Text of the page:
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Pipeline companyWilliams Companies (NYSE: WMB) and its affiliated MLP Williams Partners (NYSE: WPZ) received some unwelcome news earlier this week. That is, after the Federal Energy Regulatory Commission (FERC) decided to give landowners in Pennsylvania a couple more weeks to comment on their proposed Atlantic Sunrise pipeline project. This delay could lead to more down the road, which could push back Williams' ability to restart dividend growth as quickly as expected.
Atlantic Sunrise 101
The Atlantic Sunrise project is one of several expansions Williams Partners is undertaking on its Transco system:
Image source: Williams Companies Investor Presentation.
The 200-mile project would extend its Transco pipeline into the northern Marcellus shale region, where it would connect gas supplies from that prolific shale play to customers along the east coast. The company currently expects the pipeline to be in service by the end of next year. It is of particular importance to natural gas producerCabot Oil & Gas (NYSE: COG), which is the foundational shipper on the project after signing up for 850 million cubic feet per day of the pipeline's 1.7 billion cubic feet per day capacity. Cabot Oil & Gas is counting on the project to increase the takeaway capacity of the region because the current lack of capacity is keeping regional gas prices low, which is limiting the company's ability to create value for investors.
Why this project matters for Williams Companies
At a total cost of $3.1 billion, Atlantic Sunrise is the largest project in Williams Partners' current project backlog. Further, it's one of the company's highest-return projects according to comments by CEO Alan Armstrong on the company's second-quarter conference call, who said it is a "great project" with "great returns." In addition to the robust project-specific economics, Atlantic Sunrise would unleash some 700 million cubic feet per day of gathering volumes that are currently shut-in because of the lack of pipeline capacity in the region. In other words, not only is Atlantic Sunrise a great stand-alone project, but it will increase the returns the company can earn from its other assets. Because of that, the project is crucial to the future of Williams.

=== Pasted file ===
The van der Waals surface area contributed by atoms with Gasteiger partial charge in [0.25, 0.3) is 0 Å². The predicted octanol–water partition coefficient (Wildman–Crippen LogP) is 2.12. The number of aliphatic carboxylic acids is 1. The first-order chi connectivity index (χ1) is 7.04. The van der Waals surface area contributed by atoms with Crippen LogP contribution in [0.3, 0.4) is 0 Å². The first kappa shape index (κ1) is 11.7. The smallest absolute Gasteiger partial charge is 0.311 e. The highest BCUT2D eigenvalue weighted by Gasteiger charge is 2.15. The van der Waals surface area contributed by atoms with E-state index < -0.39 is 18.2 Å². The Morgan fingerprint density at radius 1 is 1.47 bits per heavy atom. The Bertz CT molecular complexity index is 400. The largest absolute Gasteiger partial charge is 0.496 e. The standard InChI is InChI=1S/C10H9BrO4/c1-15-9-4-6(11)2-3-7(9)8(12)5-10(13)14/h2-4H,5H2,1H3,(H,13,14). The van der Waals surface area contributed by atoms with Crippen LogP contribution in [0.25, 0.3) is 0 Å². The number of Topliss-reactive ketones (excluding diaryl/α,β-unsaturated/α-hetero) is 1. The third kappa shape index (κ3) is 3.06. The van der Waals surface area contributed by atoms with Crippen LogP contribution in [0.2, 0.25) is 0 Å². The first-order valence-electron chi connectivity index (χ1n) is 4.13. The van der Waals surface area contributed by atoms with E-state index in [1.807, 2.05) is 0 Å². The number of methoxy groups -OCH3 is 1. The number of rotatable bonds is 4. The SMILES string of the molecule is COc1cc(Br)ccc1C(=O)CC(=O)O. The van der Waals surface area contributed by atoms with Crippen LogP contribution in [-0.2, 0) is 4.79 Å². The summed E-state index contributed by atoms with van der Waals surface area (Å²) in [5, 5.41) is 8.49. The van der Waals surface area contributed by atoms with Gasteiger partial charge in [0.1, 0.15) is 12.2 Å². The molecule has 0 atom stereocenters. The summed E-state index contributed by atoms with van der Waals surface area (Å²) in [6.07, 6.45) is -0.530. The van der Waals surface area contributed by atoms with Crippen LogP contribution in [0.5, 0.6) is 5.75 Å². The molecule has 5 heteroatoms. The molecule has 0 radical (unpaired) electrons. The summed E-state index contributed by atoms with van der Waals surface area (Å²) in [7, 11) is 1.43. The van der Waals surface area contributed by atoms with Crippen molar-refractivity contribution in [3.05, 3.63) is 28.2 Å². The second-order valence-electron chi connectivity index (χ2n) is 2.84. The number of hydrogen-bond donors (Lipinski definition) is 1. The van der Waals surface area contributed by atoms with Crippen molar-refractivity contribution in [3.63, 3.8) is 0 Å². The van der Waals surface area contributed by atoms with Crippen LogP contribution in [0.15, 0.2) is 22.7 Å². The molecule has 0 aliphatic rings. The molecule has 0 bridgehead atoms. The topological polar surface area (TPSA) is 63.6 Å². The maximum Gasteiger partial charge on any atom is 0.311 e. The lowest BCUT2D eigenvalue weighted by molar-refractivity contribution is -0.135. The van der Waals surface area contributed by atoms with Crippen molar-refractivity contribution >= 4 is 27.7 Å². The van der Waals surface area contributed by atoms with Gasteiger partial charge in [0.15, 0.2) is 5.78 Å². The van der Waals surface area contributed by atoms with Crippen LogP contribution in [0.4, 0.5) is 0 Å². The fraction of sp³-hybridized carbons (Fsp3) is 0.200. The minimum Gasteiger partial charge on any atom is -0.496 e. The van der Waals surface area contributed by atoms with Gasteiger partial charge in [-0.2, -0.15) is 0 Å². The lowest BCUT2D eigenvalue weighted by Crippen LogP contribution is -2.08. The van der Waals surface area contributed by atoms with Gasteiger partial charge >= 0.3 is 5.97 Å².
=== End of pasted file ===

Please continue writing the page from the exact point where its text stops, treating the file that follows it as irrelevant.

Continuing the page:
The timing of the project's completion is also important. While the company did build a six-month delay into its financial model to account for any potential roadblocks, the concern is that the delay could last longer than that and cause additional problems for the company. For example, it still needs to secure the funding for the project, which could get costlier with the added uncertainty. Further, if the in-service date gets pushed back more than six months, it would delay the start of the steady stream of cash flow Williams is set to collect from Cabot Oil & Gas and other customers on the system as well as the incremental cash flow from unlocking those shut-in gathering volumes.
That increasing supply of cash flow is central to Williams Companies' plans. The company made the difficult decision to cut its dividend earlier this year to support Williams Partners' ability to fund growth projects such as Atlantic Sunrise. The plan was to help get the MLP through that project so both companies could resume shareholder payout growth in 2018. However, if Atlantic Sunrise does not come online as expected, it could result in an even longer delay in dividend growth for both companies.
Williams Companies is banking on its ability to complete the Atlantic Sunrise project by mid-2018 at the latest. While the company is still on track to meet that deadline despite the current FERC delay, there is a concern that there could be further delays. This is certainly a risk investors need to keep an eye on, because a major delay or a rejection of the project could impact the company's ability to resume dividend growth in 2018 as planned.
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Matt DiLallo has no position in any stocks mentioned. The Motley Fool has no position in any of the stocks mentioned. Try any of our Foolish newsletter services free for 30 days. We Fools may not all hold the same opinions, but we all believe that considering a diverse range of insights makes us better investors. The Motley Fool has a disclosure policy.